With the public sector plagued by fragmented organisational structures and data sharing challenges, the possibility for DLT to alleviate some of these issues is enormous.
As far back as 2017, the British government recognised DLT’s potential application in the public sector. While cybersecurity and counter-fraud were perhaps areas that could intuitively benefit, the government also highlighted taxation and benefits, public procurement, border control, patient records and food traceability amongst many other opportunities.
Finding the social and public good of DLT
As part of the DLT4EU accelerator programme, Digital Catapult has joined a consortium that includes Metabolic from the Netherlands and Ideas for Change in Spain. Together, they aim to identify and develop DLT solutions that will benefit society, the environment and the European economy.
These applications have been split into two focus areas: circular economy and digital citizenship.
A circular economy benefits businesses and society without irreparably damaging the environment – decoupling economic growth with the consumption of finite resources. DLT applications being explored include supply chain and reverse supply chain traceability, ownership transfers in secondary markets, end of life compliance and the management of public infrastructure and urban green space.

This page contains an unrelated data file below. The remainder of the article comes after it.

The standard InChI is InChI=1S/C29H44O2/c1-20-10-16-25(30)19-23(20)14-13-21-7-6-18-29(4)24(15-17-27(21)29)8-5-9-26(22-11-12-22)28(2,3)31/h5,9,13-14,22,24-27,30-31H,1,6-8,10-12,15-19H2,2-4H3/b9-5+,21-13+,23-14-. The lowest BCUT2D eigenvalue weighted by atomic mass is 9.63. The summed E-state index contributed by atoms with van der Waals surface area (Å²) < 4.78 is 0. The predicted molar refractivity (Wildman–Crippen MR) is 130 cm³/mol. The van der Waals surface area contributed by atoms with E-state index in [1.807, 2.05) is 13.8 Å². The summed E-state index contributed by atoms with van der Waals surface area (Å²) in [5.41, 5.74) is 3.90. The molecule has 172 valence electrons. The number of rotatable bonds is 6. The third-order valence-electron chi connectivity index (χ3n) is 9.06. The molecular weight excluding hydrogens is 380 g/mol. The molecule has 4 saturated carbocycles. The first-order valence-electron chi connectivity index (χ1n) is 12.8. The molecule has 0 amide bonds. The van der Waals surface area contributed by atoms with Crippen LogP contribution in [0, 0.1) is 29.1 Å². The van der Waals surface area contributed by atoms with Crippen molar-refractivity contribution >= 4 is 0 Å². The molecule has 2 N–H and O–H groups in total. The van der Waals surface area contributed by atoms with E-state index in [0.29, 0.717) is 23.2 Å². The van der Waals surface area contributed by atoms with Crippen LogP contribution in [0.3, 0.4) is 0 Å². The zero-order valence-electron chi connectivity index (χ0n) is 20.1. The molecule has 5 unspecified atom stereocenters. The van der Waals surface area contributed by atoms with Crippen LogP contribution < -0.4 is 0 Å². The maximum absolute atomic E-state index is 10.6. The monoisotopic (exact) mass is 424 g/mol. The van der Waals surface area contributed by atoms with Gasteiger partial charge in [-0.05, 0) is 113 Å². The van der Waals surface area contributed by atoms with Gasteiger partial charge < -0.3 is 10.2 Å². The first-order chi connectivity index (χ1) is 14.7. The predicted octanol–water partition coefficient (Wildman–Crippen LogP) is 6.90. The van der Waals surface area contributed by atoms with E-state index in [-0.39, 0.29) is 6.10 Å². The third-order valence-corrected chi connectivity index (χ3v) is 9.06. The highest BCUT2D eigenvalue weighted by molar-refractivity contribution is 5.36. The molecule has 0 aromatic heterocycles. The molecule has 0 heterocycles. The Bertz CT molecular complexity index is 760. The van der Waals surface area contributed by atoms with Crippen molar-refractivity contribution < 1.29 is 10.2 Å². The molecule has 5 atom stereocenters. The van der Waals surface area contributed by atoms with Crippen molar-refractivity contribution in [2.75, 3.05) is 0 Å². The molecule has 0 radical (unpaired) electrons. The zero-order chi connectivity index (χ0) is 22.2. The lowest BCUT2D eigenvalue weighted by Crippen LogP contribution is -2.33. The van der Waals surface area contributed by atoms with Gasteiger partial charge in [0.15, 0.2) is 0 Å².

On the other hand, digital citizenship encompasses the use of digital technology to help citizens engage more effectively with public decision-making, service improvement and social impact initiatives at a local or national level. Here, DLT4EU is examining the challenges of digital inclusion and accountability of aid, civic innovation, financial inclusion, personal data management, and community currency models.